I was never a fan of the three fates as a deity idea, even after Sophia had her crisis of faith. It went somewhere I rather liked in this book, but it still has so little basis. This whole world makes no sense to me, particularly when held up against the originally promised premise. That was my complaint in each book–though sufficiently ameliorated in the second–and although I thought it would get better, just starting the third book sort of disappointed me as I realised I was still not over it.

Which is a shame, because SE Grove is such an exceptional writer! The prose is smooth, fun to read and quotable. The characters are even nicely diverse, which is something a LOT of authors fall face-down on when writing historical fiction of any kind. I listened to the audiobook for some of my reading experience, and the narrator actually gave relevant accents to all of the characters. That’s rather a big deal. I mean, Kathryne Kennedy wrote Regency Romance with sorcery in it and I don’t think she took the opportunity to insert characters of colour. (maybe I’m wrong, my memory is so cursed at present, ugh…still.)

There’s a big courtroom scene for Broadgirdle to have his day in, and I remember the drama of the moment, but I feel like it didn’t go far enough. Again, I admit to forgetting most of the book right after reading, but I swear I went back and reread this scene. It seems an important bone to the skeletal structure of the ending, and I just wasn’t… what’s the word? Impressed? Satisfied? There’s definitely a cheery tone to the rest of the ending that is more optimistic than I expected, but that fits the main character and while I didn’t expect it, I can’t say it surprised me. Whenever war is part of the narrative for a younger audience, optimism reigns. In a weird way.

But aside from that moment with the bad guy, I think everything came together to make for a great wrap-up.

I’d go into more details, but whether it’s pregnancy brain, reading over too many days, or just sort of falling out of interest, no amount of trying and typing my thoughts is helping me recall much more than: Good Ending. Would recommend to anyone who enjoys artistry of language, adventure, exploration, and intrepid heroines.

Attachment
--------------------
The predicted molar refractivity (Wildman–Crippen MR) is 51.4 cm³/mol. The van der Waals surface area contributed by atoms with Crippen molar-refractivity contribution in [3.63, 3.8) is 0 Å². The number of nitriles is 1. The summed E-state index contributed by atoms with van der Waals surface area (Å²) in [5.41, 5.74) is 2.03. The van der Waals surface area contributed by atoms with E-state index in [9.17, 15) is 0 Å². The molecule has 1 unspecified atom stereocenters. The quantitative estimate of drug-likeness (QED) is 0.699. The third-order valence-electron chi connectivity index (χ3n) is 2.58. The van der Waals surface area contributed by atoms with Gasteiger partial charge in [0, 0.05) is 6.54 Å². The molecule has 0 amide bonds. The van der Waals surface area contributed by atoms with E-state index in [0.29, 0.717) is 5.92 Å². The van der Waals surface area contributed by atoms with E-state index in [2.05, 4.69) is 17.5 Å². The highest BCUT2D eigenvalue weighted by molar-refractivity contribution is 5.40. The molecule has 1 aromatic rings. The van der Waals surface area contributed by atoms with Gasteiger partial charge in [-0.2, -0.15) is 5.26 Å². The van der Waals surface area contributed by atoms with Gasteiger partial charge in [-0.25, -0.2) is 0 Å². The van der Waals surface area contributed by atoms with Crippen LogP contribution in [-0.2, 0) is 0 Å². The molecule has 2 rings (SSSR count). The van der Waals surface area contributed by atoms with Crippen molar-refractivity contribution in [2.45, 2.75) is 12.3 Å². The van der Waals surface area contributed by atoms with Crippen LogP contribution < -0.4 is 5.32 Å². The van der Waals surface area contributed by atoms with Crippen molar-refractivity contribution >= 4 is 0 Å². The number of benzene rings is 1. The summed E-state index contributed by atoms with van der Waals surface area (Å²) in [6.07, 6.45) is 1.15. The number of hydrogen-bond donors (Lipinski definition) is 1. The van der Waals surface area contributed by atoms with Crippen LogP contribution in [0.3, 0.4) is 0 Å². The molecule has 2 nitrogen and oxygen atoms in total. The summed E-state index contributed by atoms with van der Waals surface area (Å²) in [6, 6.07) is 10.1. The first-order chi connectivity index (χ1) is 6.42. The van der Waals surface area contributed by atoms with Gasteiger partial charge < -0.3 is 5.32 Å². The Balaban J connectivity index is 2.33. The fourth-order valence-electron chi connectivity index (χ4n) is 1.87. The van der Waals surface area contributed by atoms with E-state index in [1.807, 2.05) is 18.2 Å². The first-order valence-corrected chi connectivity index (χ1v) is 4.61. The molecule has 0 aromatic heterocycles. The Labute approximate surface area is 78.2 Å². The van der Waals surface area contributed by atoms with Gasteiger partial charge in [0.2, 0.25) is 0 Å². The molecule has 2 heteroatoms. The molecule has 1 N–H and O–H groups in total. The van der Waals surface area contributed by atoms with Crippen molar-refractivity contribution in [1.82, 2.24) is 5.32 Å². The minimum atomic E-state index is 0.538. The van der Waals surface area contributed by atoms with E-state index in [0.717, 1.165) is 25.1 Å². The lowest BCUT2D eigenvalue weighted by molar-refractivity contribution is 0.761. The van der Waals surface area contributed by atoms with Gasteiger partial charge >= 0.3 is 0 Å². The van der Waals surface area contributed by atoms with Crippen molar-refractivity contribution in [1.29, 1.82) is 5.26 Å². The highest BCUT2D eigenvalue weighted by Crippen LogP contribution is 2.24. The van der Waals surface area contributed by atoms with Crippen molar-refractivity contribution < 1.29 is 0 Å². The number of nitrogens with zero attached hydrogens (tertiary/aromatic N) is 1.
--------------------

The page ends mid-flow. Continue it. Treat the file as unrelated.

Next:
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Hurry Up, Kid

Baby update: still not born. I’m not even in the hospital yet. On Sunday, I was having these crazy contractions and I was super sure we’d have to interrupt laundry day to go to the hospital. But no. I timed them, and they were irregular. Just Braxton Hicks. Coincidentally, I’m reading The Eyre Affair right now, and there is a character named Braxton Hicks in it. I kept waiting for there to be more of a joke to his name, actually.

I am on track, at least. I don’t think I’m going to go ridiculously past my due date, and I still have this sort of early feeling. But that might just be that I’ve gotten used to expecting to be early. Who knows. There’s a thunderstorm warning out today, which of course puts me in mind of how my first baby was born. Without warning! During a storm! Because of the storm!

He still is a storm, my goodness.

I’ve slowed down a lot. Tonnes of arthritis flare-ups and one of my knees is twice the size it ought to be whether I’m flaring or not. Jackson has dropped fairly low, so my belly is lower and crazy unwieldy. I drop things all the time. Klutziness abounds. Sometimes I can’t even read because I either cannot get comfortable, or because I pass out due to fatigue. Nothing so bad as when I was pregnant with Owen and I couldn’t get through Tinker, Tailor, Soldier, Spy. That remains my record for times fallen asleep reading.

Hospital bag is packed, Owen still needs an overnight bag, and I should really get through all of my library books…

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To DNF or to Power Through?

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I’m used to having unpopular opinions. It can bother me when it feels like the thing I love is being misunderstood, or on the flip side when I feel the thing is VILE and it is instead much-beloved.

Movies and most particularly video games are easy to stop if I hate them. But books feel different. I’ve always liked books best, for one thing, so they deserve more consideration on the whole. I seem to go through stages, where DNFing a book is easy and I employ the surrender option often so that I can try new things with less stress or get through a tall stack more quickly and with less pain.

But when it comes to things I have to review or rec to someone, I feel like I need to get as much information as possible. In the case of NetGalley ARCs in particular, I’m new enough to feel like I should try to like everything, and still feeling my diligence when it comes to finishing. I have heard of other people who DNF as they need, as well as those who abuse the privilege and backlog 50 or 60 ARCs as if they’re just free candy.

There is one ARC I have that I thought I would like and it’s a Request Now title. But… to say I become quickly disenchanted with it would be putting it mildly. Rather like one saying that one does not wish to eat fetid entrails from the fresh corpse of a diseased sheep. But my opinion seems to fly in the face of a cheering fanbase, five-starring all over the place.

I suppose my opinion is unimportant when the dilemma is “Do I finish this so that I can feel less guilty about the one-star review I know it’s going to be” or “Do I cut my losses and write a brief review?”

DNFing is not an easy choice in any case. Some readers never DNF as a matter of principle, which is fine as long as they don’t use that to project and judge other readers. Others DNF without stress. I don’t really know where I fall on the spectrum.